Despite another first-innings failure for England’s batsmen in Antigua, Jonny Bairstow believes his side have every chance of fighting back as the second Test develops, thanks to an awkward patch of grass – just short of a good length – that he feels was responsible for a number of England’s dismissals on a hard-fought opening day.
Bairstow was one of the few players to seemed to have the measure of the conditions as he compiled a battling half-century from No. 3. However, his dismissal in the first over after lunch left the lower order in the hands of Moeen Ali and Ben Foakes, whose 85-run stand for the seventh wicket helped ensure a partial recovery from 93 for 6 to 187 all out.
Throughout the day, England were given a torrid test of their mettle after losing the toss and being asked to bat first. Joe Root received an unplayable brute of a delivery that took off from that awkward length to dismiss him for 7, while Moeen also seemed to receive one that kicked into the splice as he miscued a drive to midwicket for 60.
Ben Stokes was rapped a painful blow on the hands during his battling innings of 14, while Bairstow finished the day as England’s stand-in wicketkeeper, after Ben Foakes was also hit on the gloves in the course of his dismissal to a Shannon Gabriel short ball. Foakes did not take the field as West Indies reached 30 for 0 in 21 overs before the close, and may go for an X-ray in the morning after receiving ice treatment.
“It was tough,” Bairstow told Sky Sports. “I don’t think you ever felt in. You always knew there was one that might bounce or keep low, especially when they’ve got three guys [Gabriel, Jason Holder and Alzarri Joseph] who are well over six foot. They made us make decisions on a pitch that was bowler-friendly, certainly in the first couple of sessions.
“If you look at the pitch, there’s two different grass types,” Bairstow added. “From where the balls were bouncing, there was either a ridge there or something to do with the grass, but unfortunately a few dismissals came from balls that made us play certain shots.”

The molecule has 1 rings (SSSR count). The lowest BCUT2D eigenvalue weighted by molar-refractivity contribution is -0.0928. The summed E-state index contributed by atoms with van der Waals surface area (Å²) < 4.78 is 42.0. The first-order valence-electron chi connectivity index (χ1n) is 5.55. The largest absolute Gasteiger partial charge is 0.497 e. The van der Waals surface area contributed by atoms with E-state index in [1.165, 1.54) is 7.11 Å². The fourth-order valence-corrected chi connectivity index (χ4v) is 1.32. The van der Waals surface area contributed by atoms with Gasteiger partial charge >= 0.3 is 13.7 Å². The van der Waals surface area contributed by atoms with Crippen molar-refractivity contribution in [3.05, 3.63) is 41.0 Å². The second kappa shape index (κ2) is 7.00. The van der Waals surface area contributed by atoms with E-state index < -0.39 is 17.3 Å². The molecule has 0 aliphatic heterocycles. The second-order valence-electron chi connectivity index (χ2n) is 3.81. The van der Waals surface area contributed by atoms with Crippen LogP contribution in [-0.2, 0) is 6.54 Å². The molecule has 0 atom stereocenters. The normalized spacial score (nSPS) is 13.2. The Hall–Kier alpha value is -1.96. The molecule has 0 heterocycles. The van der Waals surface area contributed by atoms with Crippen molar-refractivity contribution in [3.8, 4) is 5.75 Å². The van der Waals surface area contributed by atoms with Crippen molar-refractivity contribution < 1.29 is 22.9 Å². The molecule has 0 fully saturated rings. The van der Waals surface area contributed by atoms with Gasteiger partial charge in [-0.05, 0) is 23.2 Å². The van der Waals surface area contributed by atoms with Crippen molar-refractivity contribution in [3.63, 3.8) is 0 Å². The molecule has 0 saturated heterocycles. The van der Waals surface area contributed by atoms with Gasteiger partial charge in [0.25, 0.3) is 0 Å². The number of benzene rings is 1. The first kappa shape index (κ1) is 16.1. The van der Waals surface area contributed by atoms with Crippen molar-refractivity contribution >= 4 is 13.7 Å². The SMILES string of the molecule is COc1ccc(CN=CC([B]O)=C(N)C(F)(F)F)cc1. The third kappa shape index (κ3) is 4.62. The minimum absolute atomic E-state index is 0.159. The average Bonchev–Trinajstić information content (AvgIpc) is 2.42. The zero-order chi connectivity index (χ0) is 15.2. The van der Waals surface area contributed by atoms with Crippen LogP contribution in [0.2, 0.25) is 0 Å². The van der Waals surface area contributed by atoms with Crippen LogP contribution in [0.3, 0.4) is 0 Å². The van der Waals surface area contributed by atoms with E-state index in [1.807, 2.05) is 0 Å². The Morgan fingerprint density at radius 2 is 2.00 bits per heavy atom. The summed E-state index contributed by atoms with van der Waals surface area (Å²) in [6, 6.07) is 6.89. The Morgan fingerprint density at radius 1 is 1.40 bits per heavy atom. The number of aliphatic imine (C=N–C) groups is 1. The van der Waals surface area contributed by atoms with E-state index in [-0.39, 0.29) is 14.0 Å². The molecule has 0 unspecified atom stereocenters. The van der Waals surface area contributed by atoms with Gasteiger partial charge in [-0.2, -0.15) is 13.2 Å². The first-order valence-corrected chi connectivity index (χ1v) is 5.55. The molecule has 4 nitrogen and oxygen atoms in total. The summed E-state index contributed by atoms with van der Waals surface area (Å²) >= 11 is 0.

Bairstow’s response was a reprisal of England’s tactics during the Sri Lanka series before Christmas, when England responded to the spin-dominant conditions by taking a positive mindset and putting their runs on the board whenever the opportunity arose.
It was an intelligently compiled innings, and one that showcased a tighter technique than had been the case at times last summer, when his tendency to stay leg-side of the ball had resulted in a few loose dismissals on the drive.
“For me, if it was outside off, I would leave it alone unless it was short, then I’d throw the kitchen sink at it, to be honest!” Bairstow said. “And I’d wait for the one that was a bit too full, and try not to hit it too hard when I was driving, that was something I tried to concentrate on.
“Previously, I’d gone a bit hard at the ball, but I’ve worked on my defensive game a bit more. I think it’s a case of understanding the situation you are coming in at. When I was coming in at No. 6 or 7, it was against a slightly older ball and guys who’ve bowled 10-12 overs. But at three, they’ve potentially got a new ball in hand, and are in their first spells. They are fresh, the pitch is fresh, so you’ve got to take account of that, what the ball’s doing, and the overhead conditions.”
In the field, Bairstow said that he had been given about “eight minutes” warning that he would be reclaiming the gloves in Foakes’ absence, but after a few early fumbles, he settled into the role once more.
“It’s difficult, but it’s like riding a bike, once you catch a few, you’re straight back into the rhythm. With the wind from the far end, a few wobbled, but we had a laugh and a joke, and I tripped over my feet a few times. But you’ve got to enjoy it, and hopefully Foakesy is fit tomorrow.
“Tomorrow will be interesting,” he said. “I thought we bowled really well tonight, and were unlucky not to get a few nicks. The boys put the ball in the right areas, and to only be 30 off 21 overs is a testament to that fact. The ball went past the bat many, many times and on another day you’d nick a few.”
Andrew Miller is UK editor of ESPNcricinfo @miller_cricket
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